The scrapped House and Senate competitiveness bills both included provisions that would have strengthened federal support for STEM education and training. Among other things, the House bill would have expanded Pell Grant eligibility to students pursuing vocational programs.
“For decades, we’ve encouraged graduation and not necessarily skill acquisition,” said Robyn Boerstling, NAM’s vice president of infrastructure, innovation and human resources policy. “There are manufacturing jobs today that could be filled with six weeks of training, or six months, or six years; we need all of the above.
But those provisions were scrapped, after the Senate leadership decided a conference between the two chambers on the bills was too cumbersome to reach an agreement before the August recess.
Katie Spiker, executive director of government affairs at the National Skills Coalition, said the abandoned Pell Grant expansion shows Congress “hasn’t met the needs of working people the way we need them to.” Amid criticism that the existing workforce development system is cumbersome and inefficient, the decision to drop new upgrades continues a trend of disinvestment in workers who hope acquire the skills they need to meet employer demand.
“And it becomes a problem that only gets worse over time,” Spiker said. “As technology evolves, people need to change and evolve their skills.”
“If we don’t train qualified people now, we won’t have people who can scale and develop into the next generation of manufacturing that we will be doing five years from now.”
Congress finally sent the smallest chip and science law – which includes chip subsidies and tax credits, $200 million to develop a microchip workforce and a list of provisions for of R&D – in the president’s office at the end of July. The bill should improve the national STEM pool (at least on the margins). But it’s probably less than the generational investments that many believe are necessary.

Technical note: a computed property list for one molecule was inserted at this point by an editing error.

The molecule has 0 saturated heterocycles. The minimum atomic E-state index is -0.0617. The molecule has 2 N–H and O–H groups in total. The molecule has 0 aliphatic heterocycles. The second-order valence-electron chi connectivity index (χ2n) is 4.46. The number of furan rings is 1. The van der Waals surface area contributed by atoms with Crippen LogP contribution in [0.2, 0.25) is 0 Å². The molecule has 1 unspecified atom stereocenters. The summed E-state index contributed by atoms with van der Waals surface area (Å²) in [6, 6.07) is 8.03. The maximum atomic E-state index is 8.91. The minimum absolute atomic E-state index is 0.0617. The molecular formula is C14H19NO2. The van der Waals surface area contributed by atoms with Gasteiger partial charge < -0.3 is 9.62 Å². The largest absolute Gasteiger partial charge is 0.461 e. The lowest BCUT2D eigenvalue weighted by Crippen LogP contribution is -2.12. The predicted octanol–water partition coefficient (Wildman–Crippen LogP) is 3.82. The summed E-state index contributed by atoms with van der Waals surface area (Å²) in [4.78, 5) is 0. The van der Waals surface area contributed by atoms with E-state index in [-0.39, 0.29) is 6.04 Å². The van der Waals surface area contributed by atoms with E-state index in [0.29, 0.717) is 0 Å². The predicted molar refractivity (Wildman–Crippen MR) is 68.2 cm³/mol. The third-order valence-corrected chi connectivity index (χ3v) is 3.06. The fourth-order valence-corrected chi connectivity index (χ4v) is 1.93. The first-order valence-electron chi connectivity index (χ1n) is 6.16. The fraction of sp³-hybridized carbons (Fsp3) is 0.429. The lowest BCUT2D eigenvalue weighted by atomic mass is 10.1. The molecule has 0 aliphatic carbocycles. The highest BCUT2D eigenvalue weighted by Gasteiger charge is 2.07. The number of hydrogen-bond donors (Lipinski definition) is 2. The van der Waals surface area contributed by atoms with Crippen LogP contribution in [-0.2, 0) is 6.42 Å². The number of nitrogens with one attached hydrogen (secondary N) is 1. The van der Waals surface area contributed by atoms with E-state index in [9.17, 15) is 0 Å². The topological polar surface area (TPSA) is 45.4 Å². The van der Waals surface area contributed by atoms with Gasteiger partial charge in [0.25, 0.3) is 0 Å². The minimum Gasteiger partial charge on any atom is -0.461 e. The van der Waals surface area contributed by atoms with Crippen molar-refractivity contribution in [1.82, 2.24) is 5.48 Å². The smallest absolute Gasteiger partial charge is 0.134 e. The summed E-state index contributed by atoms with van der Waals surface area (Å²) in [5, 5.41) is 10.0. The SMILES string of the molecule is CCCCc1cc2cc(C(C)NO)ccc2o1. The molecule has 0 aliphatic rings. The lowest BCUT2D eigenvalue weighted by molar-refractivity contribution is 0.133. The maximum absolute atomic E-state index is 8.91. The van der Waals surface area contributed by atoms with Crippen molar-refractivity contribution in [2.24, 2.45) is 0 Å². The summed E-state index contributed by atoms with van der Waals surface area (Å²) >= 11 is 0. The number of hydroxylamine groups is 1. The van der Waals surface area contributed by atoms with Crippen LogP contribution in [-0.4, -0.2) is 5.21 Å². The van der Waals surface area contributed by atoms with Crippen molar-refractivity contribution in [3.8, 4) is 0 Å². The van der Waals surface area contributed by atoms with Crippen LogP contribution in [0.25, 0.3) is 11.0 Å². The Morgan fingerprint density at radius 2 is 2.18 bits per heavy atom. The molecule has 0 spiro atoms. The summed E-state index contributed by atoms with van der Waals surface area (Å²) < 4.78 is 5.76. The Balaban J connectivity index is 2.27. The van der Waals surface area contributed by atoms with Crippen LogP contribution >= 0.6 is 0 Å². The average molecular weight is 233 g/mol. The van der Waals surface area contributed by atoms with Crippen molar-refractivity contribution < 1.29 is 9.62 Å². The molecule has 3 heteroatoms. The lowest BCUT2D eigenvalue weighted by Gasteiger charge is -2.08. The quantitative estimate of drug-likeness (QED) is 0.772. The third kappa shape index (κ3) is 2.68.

“You could make a dent in six years,” Phillips said. “But if you really want to solve the problem, it’s closer to a 20-year investment. And the ability of this country to invest in anything for 20 years is not phenomenal.
Arms race for immigration
The microchip industry is in the midst of a global shake-up that is expected to last well into the decade – and the United States isn’t the only country rolling out the red carpet. Europe, Canada, Japan and other regions are also worried about their security and preparing sweeteners for microchip companies to set up shop on their borders. Building an effective STEM workforce in a short period of time will be key to persuading companies to choose America instead.
It will be difficult at the technician level, who make up about 70% of the workers in most microchip factories. But those jobs only require two-year degrees — and over a six-year period, it’s possible that a sustained education and recruitment effort could produce enough STEM workers to at least keep the lights on.
It’s a whole different story for doctorates and masters, which take much longer to earn and which industry officials say are a smaller but crucial component of a company’s workforce. factory.
Gabriela González, head of research, policy and global STEM initiatives at Intel, said about 15% of factory workers are required to have a doctorate or master’s degree in areas such as materials and electrical engineering, computer science, physics and chemistry. Students graduating from US universities with these degrees are largely foreign nationals – and increasingly they are graduating without an immigration status that allows them to work in the United States, and without a clear pathway to obtain this status.